With reference now to FIGS. 4A-4D, a method for manufacturing the CMOS device in accordance with the second preferred embodiment of the present invention (depicted in FIG. 2B) will now be described. In general, the method of the second embodiment is used to increase the punch-through voltage of the transistors formed in the wells 18 and 22, while the method of the first embodiment was for increasing the punch-through voltage of the transistor formed in the substrate. The method of the second embodiment differs from that of the first embodiment only in that, with this embodiment, the first and second impurity layers 100, 101, respectively, are formed after removing the first insulating layer 14 and before removing the second and third insulating layers 20, 24.

With reference now to FIGS. 5A-5F, a method for manufacturing the CMOS device in accordance with the third preferred embodiment of the present invention (depicted in FIG. 2C) will now be described. In general, the method of the third embodiment is used to increase the punch-through voltage of the transistors formed in the N-well 18 and third region of the substrate 10. More particularly, a pad oxide layer 12 and first insulating layer 14 are sequentially formed on the surface of the semiconductor substrate 10 (FIG. 5A), the P-well 22 and the third insulating layer 24 are formed (FIG. 5B), the N-well 18 is formed (FIGS. 5B-5C), and then the first and second impurity layers 100, 101, respectively, (FIG. 5D) are simultaneously formed. The remaining steps depicted in FIGS. 5E-5F are essentially the same as those depicted in FIGS. 3E-3F and described previously in connection with the description of the first preferred embodiment of the method of the present invention.

With reference now to FIGS. 6A-6C, a method for manufacturing the CMOS device in accordance with the fourth preferred embodiment of the present invention (depicted in FIG. 2D) will now be described. In general, the method of the fourth embodiment is used to increase the punch-through voltage of the transistor formed in the P-well 22. In contrast to the third preferred embodiment of the method of the present invention depicted in FIGS. 5A-5F in which only the portion of the insulating layer 14 on the P-well 22 is removed, with this embodiment, the portions of the insulating layer 14 on the N-well 18 and third region of the substrate 10 are also removed, and the third insulating layer 24 formed on the P-well 22 is not removed prior to the step of forming the first and second impurity layers 100, 101, respectively.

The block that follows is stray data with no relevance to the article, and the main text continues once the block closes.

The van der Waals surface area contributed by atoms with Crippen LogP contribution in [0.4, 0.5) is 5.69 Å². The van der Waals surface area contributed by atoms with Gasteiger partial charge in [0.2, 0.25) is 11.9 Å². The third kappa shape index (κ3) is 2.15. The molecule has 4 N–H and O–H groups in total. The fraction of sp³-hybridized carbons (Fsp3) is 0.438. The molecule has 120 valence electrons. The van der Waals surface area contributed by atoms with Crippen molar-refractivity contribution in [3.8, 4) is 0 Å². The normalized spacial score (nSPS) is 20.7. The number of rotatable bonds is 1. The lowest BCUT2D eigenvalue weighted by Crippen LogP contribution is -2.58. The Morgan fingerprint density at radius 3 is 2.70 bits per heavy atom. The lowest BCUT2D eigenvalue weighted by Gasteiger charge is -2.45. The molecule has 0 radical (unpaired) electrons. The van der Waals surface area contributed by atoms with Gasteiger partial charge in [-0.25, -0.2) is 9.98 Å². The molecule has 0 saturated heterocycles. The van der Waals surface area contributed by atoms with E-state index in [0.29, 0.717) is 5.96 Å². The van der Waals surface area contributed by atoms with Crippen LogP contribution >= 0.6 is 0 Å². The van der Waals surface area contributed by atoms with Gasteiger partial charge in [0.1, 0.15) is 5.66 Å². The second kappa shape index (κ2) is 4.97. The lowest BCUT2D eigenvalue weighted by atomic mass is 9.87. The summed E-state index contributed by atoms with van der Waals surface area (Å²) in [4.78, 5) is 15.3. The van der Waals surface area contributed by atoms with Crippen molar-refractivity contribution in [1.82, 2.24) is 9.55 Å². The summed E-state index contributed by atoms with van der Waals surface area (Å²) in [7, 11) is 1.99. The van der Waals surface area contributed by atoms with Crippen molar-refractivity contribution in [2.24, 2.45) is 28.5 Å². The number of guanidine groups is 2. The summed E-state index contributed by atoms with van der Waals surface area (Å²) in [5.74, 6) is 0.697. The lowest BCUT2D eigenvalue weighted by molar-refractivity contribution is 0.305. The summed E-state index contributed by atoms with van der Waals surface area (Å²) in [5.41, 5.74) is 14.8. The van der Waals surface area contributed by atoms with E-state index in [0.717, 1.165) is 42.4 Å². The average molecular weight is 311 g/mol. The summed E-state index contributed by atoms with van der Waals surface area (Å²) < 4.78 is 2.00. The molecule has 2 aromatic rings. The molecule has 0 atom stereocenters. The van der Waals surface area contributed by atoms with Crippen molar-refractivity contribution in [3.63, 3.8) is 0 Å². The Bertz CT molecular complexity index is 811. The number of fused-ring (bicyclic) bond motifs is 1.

With reference now to FIGS. 7A-7D, a method for manufacturing the CMOS device in accordance with the fifth preferred embodiment of the present invention (depicted in FIG. 2E) will now be described. In general, the method of the fifth embodiment is used to increase the punch-through voltage of the transistors formed in the P-well 22 and the third region of the substrate 10. In contrast to the third preferred embodiment of the method of the present invention depicted in FIGS. 5A-5F in which only the portion of the insulating layer 14 on the P-well 22 is removed, with this embodiment, only the portion of the insulating layer 14 on the N-well 18 is removed prior to the step of forming the first and second impurity layers 100, 101, respectively.

With reference now to FIGS. 8A-8C, a method for manufacturing the CMOS device in accordance with the sixth preferred embodiment of the present invention (depicted in FIG. 2F) will now be described. In general, the method of the sixth embodiment is used to increase the punch-through voltage of the transistor formed in the N-well 18. In contrast to the third preferred embodiment of the method of the present invention depicted in FIGS. 5A-5F in which only the portion of the insulating layer 14 on the P-well 22 is removed, with this embodiment, the portion of the insulating layer 14 on the N-well 18 and third region of the substrate 10 are removed, and the second insulating layer 20 is formed on the N-well 18 (rather than the third insulating layer 24 being formed on the P-well 22), prior to the step of forming the first and second impurity layers 100, 101, respectively.

Although several preferred embodiments of the present invention have been described in detail, it should be clearly understood that many variations and/or modifications of the basic inventive concepts which may appear to those skilled in the art will still fall within the spirit and scope of the present invention as defined in the appended claims.

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Referenced by
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Classifications
U.S. Classification438/199, 257/E27.064, 438/217, 257/E21.644, 438/223
International ClassificationH01L21/8238, H01L27/092
Cooperative ClassificationH01L21/823892, H01L27/0922
European ClassificationH01L27/092D, H01L21/8238W
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May 9, 2000ASAssignment
Owner name: SAMSUNG ELECTRONICS CO., LTD., KOREA, REPUBLIC OF
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Effective date: 19950621
Owner name: SAMSUNG ELECTRONICS CO., LTD. 416, MAETAN-DONG, PA